FaceOf: Ahmed bin Suleiman Al-Rajhi, new minister of labor and social development

Ahmed bin Suleiman Al-Rajhi. (SPA)
Updated 04 June 2018

FaceOf: Ahmed bin Suleiman Al-Rajhi, new minister of labor and social development

  • The new labor minister is one of the young sons of Sulaiman Al-Rajhi, a well-known Saudi businessman.

Saudi Arabia announced a major Cabinet reshuffle on Saturday with a heavy focus on culture and religion, as the Kingdom undergoes a major image overhaul.
The shake-up is the second significant government change since the appointment of Crown Prince Mohammed bin Salman in early 2015. The crown prince serves as deputy prime minister under his father, King Salman.
Ahmed bin Suleiman bin Abdul Aziz Al-Rajhi has been appointed the minister of labor and social development.
The new labor minister was born in 1967. He is one of the young sons of Sulaiman Al-Rajhi, a well-known Saudi businessman.
Al-Rajihi is the Kingdom’s 18th labor minister. He holds a bachelor’s degree in industrial engineering from King Fahd University of Petroleum and Minerals in Dhahran city.
He is the chairman of the Board of Saudi Chambers, in addition to Riyadh Chamber of Commerce and Industry. He is also the first deputy chairman of the federation of GCC Chambers. Al-Rajihi also chairs the executive boards of a number of companies. He holds the position of chairman of the board of directors of Triomada Plastic International Co., Saudi Company for MFG. Carpet Materials (Mattex), Saudi Manufacturing Industries Holding Co., Vision Green, and AEP.
His previous experience includes being the CEO of the National Industries Group from 1997 to 2010, chairman of the Board of Directors of Al-Arab Contracting Co. between 2003 and 2011, chairman of the Industrial Committee at the Chamber of Commerce and Industry in Riyadh from 2008 to 2012.
He was a member of the board of directors of the Industrial Cities Authority from 2011 to 2014, and a member of the board of directors of Advanced Petrochemical Manufacturing Co. from 2005 to 2013.
Al-Rajhi’s appointment as the labor minister comes as an indication of the government’s interest in partnering with the private sector in line with Vision 2030.

Motorsport, rock bands, tourists … welcome to the new Saudi Arabia

There was an explosion of joy at the podium when Antonio Felix da Costa lifted the winner’s trophy at the conclusion of the Formula E Saudia Ad Diriyah E-Prix on Saturday. (Photo/Supplied)
Updated 16 December 2018

Motorsport, rock bands, tourists … welcome to the new Saudi Arabia

  • Three-day event at Ad Diriyah reaches spectacular climax in an unprecedented spirit of openness

The driver with the winner’s trophy was Antonio Felix da Costa — but the real winners were Saudi Arabia itself, and more than 1,000 tourists visiting the country for the first time.

Da Costa, the Andretti Motorsport driver, won the Formula E Saudia Ad Diriyah E-Prix in front of thousands of race fans at a custom-built track in the historic district on the outskirts of Riyadh.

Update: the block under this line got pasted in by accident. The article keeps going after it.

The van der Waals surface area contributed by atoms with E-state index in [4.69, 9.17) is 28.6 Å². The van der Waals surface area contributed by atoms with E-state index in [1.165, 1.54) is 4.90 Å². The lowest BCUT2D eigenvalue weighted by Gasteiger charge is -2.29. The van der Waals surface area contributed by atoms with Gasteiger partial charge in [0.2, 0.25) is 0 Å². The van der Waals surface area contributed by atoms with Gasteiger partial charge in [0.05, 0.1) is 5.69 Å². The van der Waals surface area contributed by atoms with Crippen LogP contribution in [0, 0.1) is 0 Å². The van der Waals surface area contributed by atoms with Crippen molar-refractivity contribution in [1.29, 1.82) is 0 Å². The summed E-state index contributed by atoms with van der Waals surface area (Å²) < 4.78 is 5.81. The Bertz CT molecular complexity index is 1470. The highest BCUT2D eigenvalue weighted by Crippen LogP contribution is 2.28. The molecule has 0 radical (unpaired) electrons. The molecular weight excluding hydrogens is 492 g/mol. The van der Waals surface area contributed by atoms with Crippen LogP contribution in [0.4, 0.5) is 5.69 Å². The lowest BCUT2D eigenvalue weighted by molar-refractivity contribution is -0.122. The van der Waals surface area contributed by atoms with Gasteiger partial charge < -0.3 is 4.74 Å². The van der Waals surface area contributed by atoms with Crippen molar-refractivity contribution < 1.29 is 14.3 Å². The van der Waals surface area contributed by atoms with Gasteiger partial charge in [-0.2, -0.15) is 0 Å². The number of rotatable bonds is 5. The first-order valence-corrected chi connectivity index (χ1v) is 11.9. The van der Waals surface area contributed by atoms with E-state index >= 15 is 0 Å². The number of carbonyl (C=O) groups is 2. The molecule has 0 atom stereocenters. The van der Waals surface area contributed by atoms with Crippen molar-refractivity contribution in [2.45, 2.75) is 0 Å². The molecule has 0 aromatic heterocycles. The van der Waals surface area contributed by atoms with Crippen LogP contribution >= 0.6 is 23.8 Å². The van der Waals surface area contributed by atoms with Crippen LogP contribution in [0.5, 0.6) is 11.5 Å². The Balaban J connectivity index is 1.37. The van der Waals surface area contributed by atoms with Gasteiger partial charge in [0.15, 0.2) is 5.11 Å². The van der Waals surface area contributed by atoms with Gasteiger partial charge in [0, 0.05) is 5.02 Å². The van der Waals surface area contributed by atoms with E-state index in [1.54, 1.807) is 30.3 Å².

But in truth, the event was about much more than high-tech electric cars hurtling round a race track — thrilling though that was. The three-day festival of motorsport, culture and entertainment was Saudi Arabia’s chance to prove that it can put on a show to rival anything in the world, and which only two years ago would have been unthinkable.

The event was also the first to be linked to the Sharek electronic visa system, allowing foreigners other than pilgrims or business visitors to come to Saudi Arabia.

Jason, from the US, is spending a week in the country with his German wife, riding quad bikes in the desert and visiting heritage sites. “I’ve always wanted to come for many, many years ... I’m so happy to be here and that they’re letting us be here,” he said.

Aaron, 40, a software engineer, traveled from New York for two days. “Saudi Arabia has always been an exotic place ... and I didn’t think I’d ever be able to come here,” he said.

About 1,000 visitors used the Sharek visa, a fraction of what Saudi Arabia aims eventually to attract. 

“Hopefully we will learn from this and see what we need to do for the future, but I can tell you from now that there is a lot of demand,” said Prince Abdul Aziz bin Turki Al-Faisal, vice chairman of the General Sports Authority.

His optimism was backed by Kirill Dmitriev, chief executive of the Russian Direct Investment Fund and a visitor to Ad Diriyah. “Such events will attract tourists and are a true celebration for young Saudis who desire a bright future,” he said.

“The vision of moderate Islam, promoted by Crown Prince Mohammed bin Salman, is important both for the region and the entire world, and its realization needs to be appreciated, respected and supported.”

The event ended on Saturday night with a spectacular show by US band OneRepublic and the superstar DJ David Guetta. “Just when you think things can’t get better, they suddenly do,” said concertgoer Saleh Saud. “This is the new Saudi Arabia, and I can’t wait to see what’s going to happen next.”